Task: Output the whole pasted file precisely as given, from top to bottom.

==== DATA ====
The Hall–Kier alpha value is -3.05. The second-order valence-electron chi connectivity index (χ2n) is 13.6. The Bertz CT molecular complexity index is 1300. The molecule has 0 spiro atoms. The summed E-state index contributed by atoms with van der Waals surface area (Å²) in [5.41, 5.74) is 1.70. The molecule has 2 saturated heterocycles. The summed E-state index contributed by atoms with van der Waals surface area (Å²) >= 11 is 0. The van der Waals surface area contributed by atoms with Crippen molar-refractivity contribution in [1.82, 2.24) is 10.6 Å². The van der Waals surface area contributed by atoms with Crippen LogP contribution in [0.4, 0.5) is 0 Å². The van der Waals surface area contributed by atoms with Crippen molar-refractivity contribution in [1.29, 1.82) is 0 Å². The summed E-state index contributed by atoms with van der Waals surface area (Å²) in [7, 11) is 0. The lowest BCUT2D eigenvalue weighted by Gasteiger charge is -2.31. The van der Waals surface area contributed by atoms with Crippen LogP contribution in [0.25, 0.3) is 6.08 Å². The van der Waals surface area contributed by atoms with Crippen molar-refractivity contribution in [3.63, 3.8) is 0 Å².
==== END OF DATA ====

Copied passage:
The Hall–Kier alpha value is -3.05. The second-order valence-electron chi connectivity index (χ2n) is 13.6. The Bertz CT molecular complexity index is 1300. The molecule has 0 spiro atoms. The summed E-state index contributed by atoms with van der Waals surface area (Å²) in [5.41, 5.74) is 1.70. The molecule has 2 saturated heterocycles. The summed E-state index contributed by atoms with van der Waals surface area (Å²) >= 11 is 0. The van der Waals surface area contributed by atoms with Crippen molar-refractivity contribution in [1.82, 2.24) is 10.6 Å². The van der Waals surface area contributed by atoms with Crippen LogP contribution in [0.4, 0.5) is 0 Å². The van der Waals surface area contributed by atoms with Crippen molar-refractivity contribution in [1.29, 1.82) is 0 Å². The summed E-state index contributed by atoms with van der Waals surface area (Å²) in [7, 11) is 0. The lowest BCUT2D eigenvalue weighted by Gasteiger charge is -2.31. The van der Waals surface area contributed by atoms with Crippen LogP contribution in [0.25, 0.3) is 6.08 Å². The van der Waals surface area contributed by atoms with Crippen molar-refractivity contribution in [3.63, 3.8) is 0 Å².